If Bruce Willis is to be believed, a sixth installment of “Die Hard” is already in development. And really, in this case, who other than Willis should you believe?
Bleeding Cool reports that Willis told BBC’s “One Show” “yes” when asked if “Die Hard 6” was on the way. No confirmation beyond the fact it was being developed, but considering the fact “A Good Day to Die Hard” hasn’t even hit theaters yet, that’s about as much as we can expect.
20th Century Fox has been making a good show of its support of the “Die Hard” franchise during the series’ 25th anniversary. The studio recently unveiled a massive John McClane mural on its Los Angeles lot, and is holding a marathon of the first four films in anticipation of “A Good Day to Die Hard’s” release date. It seems unlikely that this new movie will be a flop, so it’s a safe bet to have a sixth movie lined up already. But where will McClane go next!
“A Good Day to Die Hard” takes Bruce Willis’ McClane from Jersey to Russia, where he teams up with his son Jack, played by Jai Courtney. Also appearing in this movie are Mary Elizabeth Winstead, Cole Hauser and Sebastian Koch. The film is due out on February 14.
Will you go see a sixth “Die Hard” movie? Tell us in the comments section below or on Facebook and Twitter.
Wednesdays are tough. You’re halfway through the week, but there’s still half of the week left. Luckily Wednesdays mean brand new Maron, with yet another chance to gain some much needed wisdom from Marc Maron. This week Marc continues to dig himself out of his own personal hell, making us all wiser in the process. Before you catch tonight’s Maron, check out some Marc quotes to get you over “Hump Day.”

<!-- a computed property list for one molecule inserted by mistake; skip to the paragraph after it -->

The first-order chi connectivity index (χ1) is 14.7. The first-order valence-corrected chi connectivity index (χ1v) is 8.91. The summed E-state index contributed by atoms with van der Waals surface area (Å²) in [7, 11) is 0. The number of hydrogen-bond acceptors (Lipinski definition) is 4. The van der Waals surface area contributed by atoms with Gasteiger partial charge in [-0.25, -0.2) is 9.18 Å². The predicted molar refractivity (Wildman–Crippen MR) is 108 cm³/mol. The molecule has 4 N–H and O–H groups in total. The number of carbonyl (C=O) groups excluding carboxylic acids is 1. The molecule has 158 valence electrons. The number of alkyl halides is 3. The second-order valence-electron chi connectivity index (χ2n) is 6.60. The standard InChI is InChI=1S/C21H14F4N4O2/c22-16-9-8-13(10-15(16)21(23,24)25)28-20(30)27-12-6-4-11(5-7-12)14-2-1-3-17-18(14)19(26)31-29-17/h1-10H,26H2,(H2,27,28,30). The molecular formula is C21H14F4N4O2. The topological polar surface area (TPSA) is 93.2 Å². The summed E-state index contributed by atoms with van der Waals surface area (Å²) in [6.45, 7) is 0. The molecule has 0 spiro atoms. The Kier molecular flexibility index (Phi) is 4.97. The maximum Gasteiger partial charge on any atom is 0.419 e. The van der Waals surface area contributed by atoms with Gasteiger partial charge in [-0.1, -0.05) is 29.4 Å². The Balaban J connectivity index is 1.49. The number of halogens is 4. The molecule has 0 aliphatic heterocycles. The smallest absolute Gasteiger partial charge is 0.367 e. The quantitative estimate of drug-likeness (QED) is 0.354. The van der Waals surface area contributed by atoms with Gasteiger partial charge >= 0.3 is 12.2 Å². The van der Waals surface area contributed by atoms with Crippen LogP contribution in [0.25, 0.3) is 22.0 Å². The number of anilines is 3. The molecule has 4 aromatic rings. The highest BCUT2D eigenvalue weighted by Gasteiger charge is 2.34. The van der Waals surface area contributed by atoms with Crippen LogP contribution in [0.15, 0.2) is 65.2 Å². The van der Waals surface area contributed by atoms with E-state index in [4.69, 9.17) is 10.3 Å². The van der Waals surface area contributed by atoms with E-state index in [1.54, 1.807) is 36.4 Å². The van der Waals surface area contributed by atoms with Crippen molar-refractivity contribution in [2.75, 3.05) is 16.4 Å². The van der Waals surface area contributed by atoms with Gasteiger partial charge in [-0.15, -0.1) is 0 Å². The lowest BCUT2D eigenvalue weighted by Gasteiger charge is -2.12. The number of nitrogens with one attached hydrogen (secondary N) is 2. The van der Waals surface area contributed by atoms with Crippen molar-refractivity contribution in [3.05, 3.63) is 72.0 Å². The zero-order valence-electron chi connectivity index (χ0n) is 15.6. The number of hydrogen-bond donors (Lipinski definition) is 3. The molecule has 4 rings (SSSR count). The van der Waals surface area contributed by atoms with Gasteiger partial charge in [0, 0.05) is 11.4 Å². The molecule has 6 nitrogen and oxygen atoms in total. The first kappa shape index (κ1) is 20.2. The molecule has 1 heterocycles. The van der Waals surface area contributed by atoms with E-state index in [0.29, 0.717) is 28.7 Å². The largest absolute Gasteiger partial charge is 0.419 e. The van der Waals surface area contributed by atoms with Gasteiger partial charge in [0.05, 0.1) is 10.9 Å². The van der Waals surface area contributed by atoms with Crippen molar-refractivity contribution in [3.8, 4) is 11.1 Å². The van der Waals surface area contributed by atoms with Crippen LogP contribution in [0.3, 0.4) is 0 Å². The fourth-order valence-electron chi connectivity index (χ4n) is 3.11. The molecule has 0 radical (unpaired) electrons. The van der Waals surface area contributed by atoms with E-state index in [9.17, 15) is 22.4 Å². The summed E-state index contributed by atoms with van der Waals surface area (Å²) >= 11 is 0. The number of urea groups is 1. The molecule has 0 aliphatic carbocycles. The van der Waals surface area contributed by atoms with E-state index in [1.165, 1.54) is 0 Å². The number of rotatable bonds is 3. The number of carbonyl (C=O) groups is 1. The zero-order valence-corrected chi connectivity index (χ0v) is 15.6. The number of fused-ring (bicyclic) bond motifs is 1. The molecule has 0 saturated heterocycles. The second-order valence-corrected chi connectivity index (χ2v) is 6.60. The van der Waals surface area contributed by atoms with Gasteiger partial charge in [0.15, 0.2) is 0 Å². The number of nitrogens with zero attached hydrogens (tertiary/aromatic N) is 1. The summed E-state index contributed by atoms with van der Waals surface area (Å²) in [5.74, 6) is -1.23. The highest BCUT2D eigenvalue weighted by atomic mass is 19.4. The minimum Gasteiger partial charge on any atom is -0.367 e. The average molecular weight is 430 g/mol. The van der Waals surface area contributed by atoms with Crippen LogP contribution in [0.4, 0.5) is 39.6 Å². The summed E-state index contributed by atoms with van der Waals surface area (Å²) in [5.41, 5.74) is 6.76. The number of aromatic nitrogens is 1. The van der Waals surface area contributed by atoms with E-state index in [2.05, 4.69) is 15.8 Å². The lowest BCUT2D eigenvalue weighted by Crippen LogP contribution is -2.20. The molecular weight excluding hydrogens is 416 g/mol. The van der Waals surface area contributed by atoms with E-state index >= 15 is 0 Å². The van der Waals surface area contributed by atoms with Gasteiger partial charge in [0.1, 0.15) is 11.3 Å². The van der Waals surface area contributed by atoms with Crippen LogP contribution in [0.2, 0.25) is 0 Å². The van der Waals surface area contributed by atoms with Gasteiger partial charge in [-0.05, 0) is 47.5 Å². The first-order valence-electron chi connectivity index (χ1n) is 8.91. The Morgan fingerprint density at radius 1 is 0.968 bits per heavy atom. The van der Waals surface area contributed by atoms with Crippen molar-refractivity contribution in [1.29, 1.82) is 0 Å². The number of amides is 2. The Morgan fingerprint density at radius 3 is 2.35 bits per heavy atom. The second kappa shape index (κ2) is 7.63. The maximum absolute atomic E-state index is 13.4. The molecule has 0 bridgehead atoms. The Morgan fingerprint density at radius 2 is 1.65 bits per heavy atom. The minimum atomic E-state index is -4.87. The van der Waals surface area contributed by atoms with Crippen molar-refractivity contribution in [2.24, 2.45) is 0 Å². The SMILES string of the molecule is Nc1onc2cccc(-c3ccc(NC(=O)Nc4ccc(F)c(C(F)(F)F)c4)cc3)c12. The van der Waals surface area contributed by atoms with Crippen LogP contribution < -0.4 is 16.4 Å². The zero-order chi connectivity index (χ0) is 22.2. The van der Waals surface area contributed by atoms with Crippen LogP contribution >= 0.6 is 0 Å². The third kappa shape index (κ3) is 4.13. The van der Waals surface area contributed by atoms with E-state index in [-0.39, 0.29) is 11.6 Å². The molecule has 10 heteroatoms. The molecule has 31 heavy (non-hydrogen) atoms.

1. Set realistic diet goals.
Instead of looking up how many calories you have left for today’s nutritional intake, admit that you just want something of the whipped and creamy variety.
2. Assert yourself into the conversation.
Instead of letting people walk all over you, be like Marc and demand to be heard…even if it’s just to tell someone to shut up.
3. Trust no one. Except Marc.
Instead of trying to figure out which friend could keep a secret, admit that you yourself couldn’t keep a secret to save your life.
4. Minimize your shortcomings.
Instead of blaming the world for your failures, admit when it’s your own damned fault…to a point.
5. Celebrate accomplishments. Even minor ones.
Instead of wishing for greater success, take pride in the ways that you have excelled without judgment.
6. Remember that every day is filled with potential.
Just make sure you have enough coffee.
7. Demand proof from others.
Instead of potentially being in someone’s shadow, throw doubt on anything they haven’t properly documented.
8. Take a moment to reflect.
There’s a first time for everything.
9. Be honest about where you’re at right now.
Instead of avoiding embarrassment, embrace it.
10. And finally, remember the important things in life.
Instead of bemoaning the inadequacies of your relationships, perhaps due in part to items 1 through 9, just focus on the physical.
It ain’t no stage persona: Marc Maron is an anxious, angry, complicated fellow. In a recent interview with Terry Gross on Fresh Air, the Maron star described how he’s beset by constant anxiety, self-hatred, and general unease, which he considers his “uncomfortable” comfort zone. “Being sort of anxious and uncomfortable has really been my home base, innately,” he said. “And I don’t know how to change that, and that’s really the challenge for me now.”